Vascular Plants of North Carolina
Account for Sugar Maple - Acer saccharum   Marshall
Members of Sapindaceae:
Members of Acer with account distribution info or public map:
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Section 6 » Order Sapindales » Family Sapindaceae
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DistributionThroughout the Mountains, and widely scattered into the eastern Piedmont, though not found in many counties in that province. County specimen records were checked at UNC-CH herbarium in February 2019. A specimen from a mafic ridge in northwestern Richmond County was given to UNC-CH in 2021.

A Northern species, found from eastern Canada to AL and OK. Found in nearly all counties from PA to IL.
AbundanceCommon and widespread in the Mountains, except in low elevations, where fairly common to common. Rare and somewhat poorly known in the Piedmont, where likely overlooked as Florida Maple (A. floridanum). Some Piedmont records likely relate to escaped individuals/populations.
HabitatThis is one of the characteristic and dominant species of Rich Cove Forest and Northern Hardwood Forest natural communities, being a species of rich soils on slopes, for the most part. In the Piedmont, natural occurrences are in circumneutral soils of Basic Mesic Forest or on natural levees and other very rich bottomlands. In rich bottomlands and levees of mid and lower Piedmont, may occur with Florida Maple, but confirmation of this is lacking.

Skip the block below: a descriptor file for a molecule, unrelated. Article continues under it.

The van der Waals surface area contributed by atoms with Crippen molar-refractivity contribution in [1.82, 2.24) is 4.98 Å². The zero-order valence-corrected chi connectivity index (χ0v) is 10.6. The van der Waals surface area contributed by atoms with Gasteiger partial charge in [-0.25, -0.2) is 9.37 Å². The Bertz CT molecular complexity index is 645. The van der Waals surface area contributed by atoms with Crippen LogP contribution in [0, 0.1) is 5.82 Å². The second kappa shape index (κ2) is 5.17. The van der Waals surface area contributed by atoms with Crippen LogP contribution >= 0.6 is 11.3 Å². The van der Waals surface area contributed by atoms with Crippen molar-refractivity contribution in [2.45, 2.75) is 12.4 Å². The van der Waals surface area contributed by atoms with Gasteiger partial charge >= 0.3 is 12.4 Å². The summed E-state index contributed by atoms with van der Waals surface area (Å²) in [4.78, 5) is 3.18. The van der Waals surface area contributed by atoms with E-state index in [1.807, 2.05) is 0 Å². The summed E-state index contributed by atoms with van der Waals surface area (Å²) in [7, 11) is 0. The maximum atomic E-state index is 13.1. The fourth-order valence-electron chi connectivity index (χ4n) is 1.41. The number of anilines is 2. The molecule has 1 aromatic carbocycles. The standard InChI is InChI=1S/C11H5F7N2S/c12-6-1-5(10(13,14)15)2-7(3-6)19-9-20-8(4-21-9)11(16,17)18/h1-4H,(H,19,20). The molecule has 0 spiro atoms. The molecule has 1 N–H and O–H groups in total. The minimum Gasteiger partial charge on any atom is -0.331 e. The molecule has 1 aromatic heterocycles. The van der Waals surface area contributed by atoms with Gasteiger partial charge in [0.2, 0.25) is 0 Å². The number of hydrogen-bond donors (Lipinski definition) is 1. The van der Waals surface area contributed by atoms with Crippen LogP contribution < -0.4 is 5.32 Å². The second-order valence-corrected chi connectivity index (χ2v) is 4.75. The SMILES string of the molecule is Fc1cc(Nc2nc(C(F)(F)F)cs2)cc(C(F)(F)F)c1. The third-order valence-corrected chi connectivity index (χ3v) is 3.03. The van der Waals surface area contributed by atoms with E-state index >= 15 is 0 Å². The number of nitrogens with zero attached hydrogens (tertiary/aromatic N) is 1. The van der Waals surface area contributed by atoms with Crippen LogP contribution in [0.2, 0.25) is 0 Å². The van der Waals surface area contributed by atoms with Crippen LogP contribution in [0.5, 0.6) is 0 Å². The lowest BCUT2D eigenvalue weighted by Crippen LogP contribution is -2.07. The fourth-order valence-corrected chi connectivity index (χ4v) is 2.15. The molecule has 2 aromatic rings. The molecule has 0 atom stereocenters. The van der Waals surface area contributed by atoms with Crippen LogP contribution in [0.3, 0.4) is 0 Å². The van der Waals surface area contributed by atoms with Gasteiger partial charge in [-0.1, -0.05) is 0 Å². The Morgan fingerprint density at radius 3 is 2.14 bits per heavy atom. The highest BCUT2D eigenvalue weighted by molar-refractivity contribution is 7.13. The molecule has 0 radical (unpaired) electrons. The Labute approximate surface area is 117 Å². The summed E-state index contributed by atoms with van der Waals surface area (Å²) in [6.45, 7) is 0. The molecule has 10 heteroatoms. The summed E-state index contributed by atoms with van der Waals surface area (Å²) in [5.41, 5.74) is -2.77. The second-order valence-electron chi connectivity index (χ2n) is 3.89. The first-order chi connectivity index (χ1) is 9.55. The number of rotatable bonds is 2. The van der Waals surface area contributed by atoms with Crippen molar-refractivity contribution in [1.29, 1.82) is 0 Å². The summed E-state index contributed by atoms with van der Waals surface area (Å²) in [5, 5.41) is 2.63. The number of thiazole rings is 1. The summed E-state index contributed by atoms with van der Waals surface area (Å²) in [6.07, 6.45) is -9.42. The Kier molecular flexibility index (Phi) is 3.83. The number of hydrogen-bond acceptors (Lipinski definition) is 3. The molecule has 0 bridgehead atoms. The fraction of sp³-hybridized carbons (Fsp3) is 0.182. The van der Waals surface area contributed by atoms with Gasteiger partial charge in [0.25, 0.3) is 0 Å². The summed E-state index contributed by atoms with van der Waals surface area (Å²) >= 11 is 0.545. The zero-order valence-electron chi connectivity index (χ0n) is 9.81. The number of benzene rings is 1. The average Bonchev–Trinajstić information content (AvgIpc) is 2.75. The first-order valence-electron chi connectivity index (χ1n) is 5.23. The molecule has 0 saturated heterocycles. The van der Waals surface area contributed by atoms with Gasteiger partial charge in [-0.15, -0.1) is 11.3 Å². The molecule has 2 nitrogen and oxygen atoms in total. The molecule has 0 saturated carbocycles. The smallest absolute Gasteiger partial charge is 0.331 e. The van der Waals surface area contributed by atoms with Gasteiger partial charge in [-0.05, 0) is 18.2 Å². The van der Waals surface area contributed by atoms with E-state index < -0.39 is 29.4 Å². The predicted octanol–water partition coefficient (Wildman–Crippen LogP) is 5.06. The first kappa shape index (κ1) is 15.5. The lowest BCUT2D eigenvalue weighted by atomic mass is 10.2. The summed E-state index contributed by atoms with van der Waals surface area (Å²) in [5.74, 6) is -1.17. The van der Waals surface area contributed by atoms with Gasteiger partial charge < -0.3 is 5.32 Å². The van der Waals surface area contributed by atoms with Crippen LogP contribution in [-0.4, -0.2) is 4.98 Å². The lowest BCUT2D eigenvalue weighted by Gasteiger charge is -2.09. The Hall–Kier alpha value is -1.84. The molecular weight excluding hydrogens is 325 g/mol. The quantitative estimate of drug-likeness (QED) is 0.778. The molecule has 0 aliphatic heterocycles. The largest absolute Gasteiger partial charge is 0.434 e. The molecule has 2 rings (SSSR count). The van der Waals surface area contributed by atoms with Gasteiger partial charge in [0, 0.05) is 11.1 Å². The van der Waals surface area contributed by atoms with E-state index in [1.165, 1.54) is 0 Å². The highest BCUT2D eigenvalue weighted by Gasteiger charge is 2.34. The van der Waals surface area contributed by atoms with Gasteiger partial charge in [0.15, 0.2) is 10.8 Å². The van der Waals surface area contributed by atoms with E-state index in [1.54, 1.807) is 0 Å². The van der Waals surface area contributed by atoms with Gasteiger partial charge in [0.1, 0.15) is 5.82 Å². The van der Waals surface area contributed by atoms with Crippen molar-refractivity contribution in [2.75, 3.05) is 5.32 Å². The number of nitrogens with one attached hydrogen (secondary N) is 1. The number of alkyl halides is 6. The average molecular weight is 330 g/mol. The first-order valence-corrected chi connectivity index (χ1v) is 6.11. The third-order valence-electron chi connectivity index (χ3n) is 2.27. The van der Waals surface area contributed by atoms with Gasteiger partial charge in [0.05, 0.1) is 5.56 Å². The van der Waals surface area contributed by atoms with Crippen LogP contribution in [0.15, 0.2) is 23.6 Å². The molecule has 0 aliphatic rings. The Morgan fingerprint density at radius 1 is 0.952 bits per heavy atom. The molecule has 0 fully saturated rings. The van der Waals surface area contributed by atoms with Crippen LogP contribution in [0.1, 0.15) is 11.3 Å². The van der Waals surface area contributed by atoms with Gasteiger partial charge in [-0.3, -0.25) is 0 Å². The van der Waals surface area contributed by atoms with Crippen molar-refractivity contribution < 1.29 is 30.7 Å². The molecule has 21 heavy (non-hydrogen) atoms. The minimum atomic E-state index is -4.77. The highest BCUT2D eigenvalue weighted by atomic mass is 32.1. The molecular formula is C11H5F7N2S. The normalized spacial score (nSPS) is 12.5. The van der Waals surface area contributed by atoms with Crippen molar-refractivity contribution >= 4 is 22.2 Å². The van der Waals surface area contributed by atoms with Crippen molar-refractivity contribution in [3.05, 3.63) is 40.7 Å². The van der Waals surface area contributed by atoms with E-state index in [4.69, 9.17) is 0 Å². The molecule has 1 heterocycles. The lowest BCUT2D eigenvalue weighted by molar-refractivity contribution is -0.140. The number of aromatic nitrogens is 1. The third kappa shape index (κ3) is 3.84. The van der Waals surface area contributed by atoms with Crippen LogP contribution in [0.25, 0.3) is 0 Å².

PhenologyFlowers from April to June, and fruits from June to September.
IdentificationThough a very well known species, especially to lovers of fall colors – a bright orange to scarlet color at its peak --on October drives along the Blue Ridge Parkway, it can be tricky to separate from Florida Maple downstate. This is a medium to large deciduous tree, often reaching 90 feet or more. Its opposite leaves typically have three main square-shaped lobes with parallel sides; but there is usually a lower triangular lobe on each side of the petiole. They are larger than most other maples, often 5-6 inches across and long; roughly twice the size of Florida Maple. Unlike some Florida Maple, Sugar Maple leaves are glabrous below, or have some hairs only along the veins (other Florida Maples are pubescent beneath). Also, Sugar Maple has gray-brown bark with some fissures; Florida Maple bark is mostly smooth and gray, with furrows only on quite old trees.
Taxonomic CommentsSome references name a few varieties for it, though Weakley (2018) does not.

Other Common Name(s)Rock Maple, Hard Maple, Sugar Tree
State RankS5
Global RankG5
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